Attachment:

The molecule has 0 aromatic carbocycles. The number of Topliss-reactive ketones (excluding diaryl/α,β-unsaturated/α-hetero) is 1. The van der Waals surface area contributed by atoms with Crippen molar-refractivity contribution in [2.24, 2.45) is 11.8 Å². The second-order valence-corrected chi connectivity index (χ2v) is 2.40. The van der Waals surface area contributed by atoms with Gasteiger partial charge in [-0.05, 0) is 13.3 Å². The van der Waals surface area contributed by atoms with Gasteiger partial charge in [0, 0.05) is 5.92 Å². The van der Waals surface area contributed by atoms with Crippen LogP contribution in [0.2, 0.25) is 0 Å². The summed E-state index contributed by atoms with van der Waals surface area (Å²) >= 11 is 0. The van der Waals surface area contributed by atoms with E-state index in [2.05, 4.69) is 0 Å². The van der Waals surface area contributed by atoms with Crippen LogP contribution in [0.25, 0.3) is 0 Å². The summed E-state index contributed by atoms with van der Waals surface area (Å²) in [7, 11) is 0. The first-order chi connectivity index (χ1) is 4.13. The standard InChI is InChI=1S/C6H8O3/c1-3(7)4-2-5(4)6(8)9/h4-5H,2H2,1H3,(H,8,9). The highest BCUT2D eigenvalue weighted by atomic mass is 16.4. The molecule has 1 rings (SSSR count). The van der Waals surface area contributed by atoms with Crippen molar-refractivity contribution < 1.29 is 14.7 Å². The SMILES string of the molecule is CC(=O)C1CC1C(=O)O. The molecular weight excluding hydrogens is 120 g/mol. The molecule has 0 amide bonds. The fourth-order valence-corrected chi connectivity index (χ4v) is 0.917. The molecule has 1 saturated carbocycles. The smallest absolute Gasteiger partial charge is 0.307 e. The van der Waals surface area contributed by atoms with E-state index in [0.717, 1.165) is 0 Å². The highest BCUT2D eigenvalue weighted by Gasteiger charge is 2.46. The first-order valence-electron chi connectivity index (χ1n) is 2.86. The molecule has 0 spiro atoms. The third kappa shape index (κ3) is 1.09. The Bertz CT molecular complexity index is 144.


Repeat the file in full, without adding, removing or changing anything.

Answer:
The molecule has 0 aromatic carbocycles. The number of Topliss-reactive ketones (excluding diaryl/α,β-unsaturated/α-hetero) is 1. The van der Waals surface area contributed by atoms with Crippen molar-refractivity contribution in [2.24, 2.45) is 11.8 Å². The second-order valence-corrected chi connectivity index (χ2v) is 2.40. The van der Waals surface area contributed by atoms with Gasteiger partial charge in [-0.05, 0) is 13.3 Å². The van der Waals surface area contributed by atoms with Gasteiger partial charge in [0, 0.05) is 5.92 Å². The van der Waals surface area contributed by atoms with Crippen LogP contribution in [0.2, 0.25) is 0 Å². The summed E-state index contributed by atoms with van der Waals surface area (Å²) >= 11 is 0. The van der Waals surface area contributed by atoms with E-state index in [2.05, 4.69) is 0 Å². The van der Waals surface area contributed by atoms with Crippen LogP contribution in [0.25, 0.3) is 0 Å². The summed E-state index contributed by atoms with van der Waals surface area (Å²) in [7, 11) is 0. The first-order chi connectivity index (χ1) is 4.13. The standard InChI is InChI=1S/C6H8O3/c1-3(7)4-2-5(4)6(8)9/h4-5H,2H2,1H3,(H,8,9). The highest BCUT2D eigenvalue weighted by atomic mass is 16.4. The molecule has 1 rings (SSSR count). The van der Waals surface area contributed by atoms with Crippen molar-refractivity contribution < 1.29 is 14.7 Å². The SMILES string of the molecule is CC(=O)C1CC1C(=O)O. The molecular weight excluding hydrogens is 120 g/mol. The molecule has 0 amide bonds. The fourth-order valence-corrected chi connectivity index (χ4v) is 0.917. The molecule has 1 saturated carbocycles. The smallest absolute Gasteiger partial charge is 0.307 e. The van der Waals surface area contributed by atoms with E-state index in [0.717, 1.165) is 0 Å². The highest BCUT2D eigenvalue weighted by Gasteiger charge is 2.46. The first-order valence-electron chi connectivity index (χ1n) is 2.86. The molecule has 0 spiro atoms. The third kappa shape index (κ3) is 1.09. The Bertz CT molecular complexity index is 144.